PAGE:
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Four-flushed again

NCAA TOURNAMENT | FINAL FOUR | MEMPHIS 78, UCLA 63

Bruins can't hold the Tigers and come away without a title for the third year in a row.

April 06, 2008|Diane Pucin | Times Staff Writer

SAN ANTONIO -- Memphis had quicker hands and quicker feet than UCLA. Memphis jumped higher and shot with more confidence. Memphis was unfazed by the large stage of the NCAA Final Four and when this national semifinal game between the Tigers and Bruins was over, UCLA seemed diminished.

Memphis defeated UCLA, 78-63, Saturday at the Alamodome, UCLA's worst defeat since it lost to Florida, 73-57, in the national championship game two years ago.

It meant the Bruins (35-4) left the Final Four without a championship for the third year in a row -- the first time a team has left three consecutive Final Fours without a title since Duke in 1988-90.

The Tigers (38-1) will play Kansas, which defeated North Carolina, 84-66, on Monday night in a bid for their first national championship.

UCLA had been beaten twice in a row in the Final Four by Florida, but it was supposed to be different this time because the Bruins had a seasoned junior point guard in Darren Collison and an All-American freshman center in Kevin Love.

But after a beating as thorough as either handed to the Bruins by Florida, Collison and Love fought to keep tears away at the end.

"This one hurt more than the others," said Collison, who had a season-low two points before fouling out.

"I had to keep my emotions in check," Love said, "because we had such a special year."

Love barely managed to keep alive his season-long streak of scoring in double figures. He finished with 12 points on four-for-11 shooting and had nine rebounds after fighting against double teams the entire game.

Memphis freshman point guard Derrick Rose commanded the game with his precision and strength. He had 25 points, made 11 of his 12 free throws and had nine rebounds and four assists.

Rose almost always found his fellow guard Chris Douglas-Roberts, a junior who finished with a game-high 28 points. UCLA sophomore Russell Westbrook, who had taken pride in stopping many of the Pacific 10 Conference's top perimeter players, was dunked over, run around, turned backward and sideways by Douglas-Roberts.

Memphis forward Joey Dorsey, a 6-foot-9, 265-pound senior, didn't score but had 15 rebounds, helping the Tigers outrebound UCLA, 43-36.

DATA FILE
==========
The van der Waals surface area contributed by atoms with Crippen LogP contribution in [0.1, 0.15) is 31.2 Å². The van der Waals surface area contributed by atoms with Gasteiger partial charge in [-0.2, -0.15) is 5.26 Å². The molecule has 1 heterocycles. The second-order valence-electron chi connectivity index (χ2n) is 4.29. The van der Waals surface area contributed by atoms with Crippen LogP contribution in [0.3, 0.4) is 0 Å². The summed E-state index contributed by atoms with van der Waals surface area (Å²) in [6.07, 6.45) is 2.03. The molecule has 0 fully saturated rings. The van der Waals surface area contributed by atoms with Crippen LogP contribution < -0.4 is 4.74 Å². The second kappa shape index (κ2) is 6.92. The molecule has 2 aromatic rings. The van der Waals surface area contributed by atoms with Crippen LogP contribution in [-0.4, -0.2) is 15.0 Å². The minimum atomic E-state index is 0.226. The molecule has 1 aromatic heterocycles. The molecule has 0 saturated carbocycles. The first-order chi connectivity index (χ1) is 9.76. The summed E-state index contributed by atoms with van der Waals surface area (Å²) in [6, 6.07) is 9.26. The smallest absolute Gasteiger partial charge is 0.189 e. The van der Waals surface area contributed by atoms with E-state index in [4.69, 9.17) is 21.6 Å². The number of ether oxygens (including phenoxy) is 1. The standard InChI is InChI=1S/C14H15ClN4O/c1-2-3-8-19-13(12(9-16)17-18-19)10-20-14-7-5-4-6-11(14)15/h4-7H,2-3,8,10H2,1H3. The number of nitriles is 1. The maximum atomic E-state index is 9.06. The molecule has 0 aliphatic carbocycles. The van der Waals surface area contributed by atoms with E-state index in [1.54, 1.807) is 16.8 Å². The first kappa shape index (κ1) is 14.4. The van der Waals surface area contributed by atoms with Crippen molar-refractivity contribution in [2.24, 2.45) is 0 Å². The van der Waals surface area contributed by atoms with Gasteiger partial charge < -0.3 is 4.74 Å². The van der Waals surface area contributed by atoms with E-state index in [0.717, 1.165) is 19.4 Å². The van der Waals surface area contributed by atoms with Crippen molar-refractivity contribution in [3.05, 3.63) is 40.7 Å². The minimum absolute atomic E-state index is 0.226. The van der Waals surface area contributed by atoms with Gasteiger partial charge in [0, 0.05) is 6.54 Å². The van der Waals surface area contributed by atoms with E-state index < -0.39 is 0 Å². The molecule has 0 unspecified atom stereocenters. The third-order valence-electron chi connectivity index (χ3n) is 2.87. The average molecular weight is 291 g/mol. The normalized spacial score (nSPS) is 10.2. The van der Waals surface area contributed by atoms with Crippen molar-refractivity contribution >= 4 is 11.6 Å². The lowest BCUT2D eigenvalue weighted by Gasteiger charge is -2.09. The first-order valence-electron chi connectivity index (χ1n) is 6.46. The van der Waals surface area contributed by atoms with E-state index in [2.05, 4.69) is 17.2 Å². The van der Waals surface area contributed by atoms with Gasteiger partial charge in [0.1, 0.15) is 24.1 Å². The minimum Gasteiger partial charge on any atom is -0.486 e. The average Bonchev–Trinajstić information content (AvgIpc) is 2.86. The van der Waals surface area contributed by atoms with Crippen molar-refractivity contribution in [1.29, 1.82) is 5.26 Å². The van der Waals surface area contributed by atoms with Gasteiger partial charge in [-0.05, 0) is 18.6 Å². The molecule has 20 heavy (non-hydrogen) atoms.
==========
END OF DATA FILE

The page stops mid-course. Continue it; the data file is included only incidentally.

"They did a good job of defending us," Luc Richard Mbah a Moute said. "They did a good job of exposing our mismatches and every time we made a mistake they turned it into an opportunity. They did a good job of denying us the ball, they did a good job of double-teaming Kevin.

"At the end of the day they were the better team."

After Collison made his only basket, a five-foot jump shot with five seconds left in the first half, the Bruins felt lucky to trail only 38-35.

"I didn't feel great about how we played the first half," UCLA Coach Ben Howland said. "They hurt us in transition. Every time we would turn it over they took advantage. They had nine offensive boards in the first half."

However, there was no momentum gained by Collison's shot at the end of the half.

Rose made two free throws to start the half and Douglas-Roberts beat Westbrook for a layup, giving Memphis an immediate boost, a 42-35 lead and forcing UCLA to call a timeout. Howland said UCLA was fighting an uphill battle the rest of the way.

There was a point where Love rimmed out a three-pointer early in the second half and threw up his hands in frustration and about a minute later when Josh Shipp did the same and Mbah a Moute let the rebound dribble out of his hands, out of bounds. Then Collison turned the ball over twice in a row and the game disappeared for the Bruins.

Dorsey said his main purpose was to get rebounds and make it difficult for Love to catch the ball. He did that job well. Love scored only one basket in the second half and got only five shots.

"They were swarming me," Love said. "They were coming at me. A couple of plays I threw the ball away. Other than that, other players needed to step up and hit big shots."

With 2:53 left and UCLA behind, 63-52, Collison reached around Rose at midcourt and committed his fifth foul. It seemed almost an act of surrender. Collison walked to the bench with his head down and Rose made both free throws.

The game had started out well for UCLA. Mbah a Moute scored an opening layup off a Westbrook feed and Shipp, whose shooting temperature has been taken on a daily basis for the last month, made a three-pointer to give UCLA a 5-0 lead.

That went away in an 11-2 Memphis spurt that started with two free throws by Douglas-Roberts, was followed by an Antonio Anderson three-pointer, layups by Rose and Douglas-Roberts and a Rose dunk on a fastbreak.

"They were jumping over us," said Westbrook, who had a team-high 22 points for UCLA. "Lot of dunking and stuff."

Memphis Coach John Calipari was more satisfied than celebratory afterward.

"We played kind of like we played all year," he said. "We defended."

For that, the Bruins had no defense.

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diane.pucin@latimes.com

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(BEGIN TEXT OF INFOBOX)

38 special?

Most victories in a men's college basketball season:

38-1 -- Memphis, 2008, TBD

37-2 -- Illinois, 2005,

lost in championship game

37-2 -- Duke, 1999,

lost in championship game

37-2 -- UNLV, 1987,

lost in national semifinals

37-3 -- Duke, 1986,

lost in championship game

- Associated Press

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